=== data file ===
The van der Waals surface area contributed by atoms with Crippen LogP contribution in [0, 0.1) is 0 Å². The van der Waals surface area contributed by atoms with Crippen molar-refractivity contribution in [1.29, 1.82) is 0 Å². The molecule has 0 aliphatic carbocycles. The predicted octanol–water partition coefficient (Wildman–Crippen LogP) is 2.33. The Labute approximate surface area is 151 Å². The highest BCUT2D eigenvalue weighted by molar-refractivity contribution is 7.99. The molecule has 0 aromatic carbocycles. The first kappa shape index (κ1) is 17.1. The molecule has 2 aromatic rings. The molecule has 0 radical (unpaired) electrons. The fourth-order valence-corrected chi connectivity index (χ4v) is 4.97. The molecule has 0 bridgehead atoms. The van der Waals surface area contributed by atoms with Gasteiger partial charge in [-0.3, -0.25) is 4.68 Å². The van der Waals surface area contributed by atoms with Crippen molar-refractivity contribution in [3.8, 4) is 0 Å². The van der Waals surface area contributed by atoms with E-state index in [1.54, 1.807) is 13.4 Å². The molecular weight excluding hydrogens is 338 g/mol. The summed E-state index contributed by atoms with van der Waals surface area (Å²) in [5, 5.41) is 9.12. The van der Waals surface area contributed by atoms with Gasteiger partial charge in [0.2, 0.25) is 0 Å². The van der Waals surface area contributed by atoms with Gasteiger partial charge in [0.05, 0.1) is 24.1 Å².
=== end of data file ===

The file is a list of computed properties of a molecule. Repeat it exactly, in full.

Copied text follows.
The van der Waals surface area contributed by atoms with Crippen LogP contribution in [0, 0.1) is 0 Å². The van der Waals surface area contributed by atoms with Crippen molar-refractivity contribution in [1.29, 1.82) is 0 Å². The molecule has 0 aliphatic carbocycles. The predicted octanol–water partition coefficient (Wildman–Crippen LogP) is 2.33. The Labute approximate surface area is 151 Å². The highest BCUT2D eigenvalue weighted by molar-refractivity contribution is 7.99. The molecule has 0 aromatic carbocycles. The first kappa shape index (κ1) is 17.1. The molecule has 2 aromatic rings. The molecule has 0 radical (unpaired) electrons. The fourth-order valence-corrected chi connectivity index (χ4v) is 4.97. The molecule has 0 bridgehead atoms. The van der Waals surface area contributed by atoms with Gasteiger partial charge in [-0.3, -0.25) is 4.68 Å². The van der Waals surface area contributed by atoms with Crippen molar-refractivity contribution in [3.8, 4) is 0 Å². The van der Waals surface area contributed by atoms with E-state index in [1.54, 1.807) is 13.4 Å². The molecular weight excluding hydrogens is 338 g/mol. The summed E-state index contributed by atoms with van der Waals surface area (Å²) in [5, 5.41) is 9.12. The van der Waals surface area contributed by atoms with Gasteiger partial charge in [0.2, 0.25) is 0 Å². The van der Waals surface area contributed by atoms with Gasteiger partial charge in [0.05, 0.1) is 24.1 Å².